We also subsampled the Ceratopteris genome with long-read technology to avoid the assembly biases inherent in short-read technology by sequencing BAC clones (Plate CR_Ba #624, Green Plant BAC Library Project, provided by Clemson University Genomics Institute). We selected 34 Ceratopteris Hn-n BAC clones to be grown, pooled, purified, and sequenced using the RS II platform (Pacific Bioscience, Menlo Park, CA, USA) at the Arizona Genomics Institute. The reads were cleaned and de novo assembled using the Hierarchical Genome Assembly Process (HGAP) in the SMRT Analysis software package (Pacific Biosciences, Menlo Park, CA, USA) to produce the BAC.SubSample assembly.

Long-read technology was also used to acquire a high-confidence set of gene models from sporophyte tissue. We extracted total RNA from sexually mature leaf tissue using the RNeasy Plant Mini kit (Qiagen, Hilden, Germany). The total RNA was size-selected for 0.8–2, 2–3, 3–5, and >5 Kbp with the SageELF (Sage Science, Beverly, MA, USA) at the UF ICBR. The libraries were prepared following the SMRTbell library protocol, and each library was sequenced on three PacBio SMRT cells (Pacific Bioscience, Menlo Park, CA, USA) at the UF ICBR.

Genome assembly

The raw genomic PE reads were trimmed of adapters and then quality-filtered with Trimmomatic80, while the raw MP reads were trimmed of adapters and separated into MP, PE, and unknown reads with NxTrim81. All libraries were quality-checked before and after cleaning with FastQC ( We divided the cleaned PE reads into 24-mers with Jellyfish82 and plotted their frequencies with KAT83 to assess environmental contamination, organellar genome content, nuclear genome size, and repeat content.

The PE reads were assembled using Meraculous284 and a k-mer size of 61 based on the results of KmerGenie85 to produce assembly CFern v1.0. The scaffolds from the CFern v1.0 assembly were further scaffolded with the MP reads using the SSPACE assembler86 to produce the genome assembly CFern v1.1. To compare the content of CFern v1.1 with the overall content of the cleaned reads, we divided the assembly into 24-mers with Jellyfish82 and compared the resulting frequencies to those of the cleaned PE reads using the compare feature of KAT83. For subsequent analyses, only scaffolds over 10 Kbp were used (CFern v1.1A).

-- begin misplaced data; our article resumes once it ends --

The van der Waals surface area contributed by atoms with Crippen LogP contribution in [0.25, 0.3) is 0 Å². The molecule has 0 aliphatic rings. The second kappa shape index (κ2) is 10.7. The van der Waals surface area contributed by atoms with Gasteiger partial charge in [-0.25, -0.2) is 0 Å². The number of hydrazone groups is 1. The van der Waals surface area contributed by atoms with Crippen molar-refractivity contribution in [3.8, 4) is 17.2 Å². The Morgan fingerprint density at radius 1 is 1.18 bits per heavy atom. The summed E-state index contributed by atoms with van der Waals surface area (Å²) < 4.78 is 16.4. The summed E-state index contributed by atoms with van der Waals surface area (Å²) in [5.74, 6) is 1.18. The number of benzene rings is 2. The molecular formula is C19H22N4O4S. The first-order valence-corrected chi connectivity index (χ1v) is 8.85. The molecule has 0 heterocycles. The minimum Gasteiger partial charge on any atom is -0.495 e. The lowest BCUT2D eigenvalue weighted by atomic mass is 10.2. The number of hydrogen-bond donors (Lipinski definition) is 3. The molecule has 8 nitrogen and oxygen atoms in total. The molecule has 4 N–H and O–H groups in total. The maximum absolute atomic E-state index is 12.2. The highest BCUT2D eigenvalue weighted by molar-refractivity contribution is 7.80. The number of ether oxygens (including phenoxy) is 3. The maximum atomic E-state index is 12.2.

Transcriptome assembly

We cleaned and processed the long reads following the IsoSeq protocol54 in which the circular consensus sequences (CCS) were acquired from the raw reads and then classified and clustered. Only full-length, high-quality (accuracy >= 99%), polished sequences (IsoSeq.HQ) were used for analysis following the Iterative Clustering and Error correction (ICE)/Quiver algorithm. The IsoSeq.HQ sequences were further collapsed into unique isoforms and genes using both genome-based and sequence-based protocols (see below).

For the genome-based method, the IsoSeq.HQ sequences were mapped to the CFern v1.1A assembly using GMAP (parameters: -f samse –n 0 –z sense_force)87. The sam file output was sorted (parameters: -k 3,3 –k 4,4n), and transcripts were collapsed together (, We used both 98% coverage and 98% identity as our full-length mapping cutoff and then searched for incomplete genes with 50% coverage and 98% identity.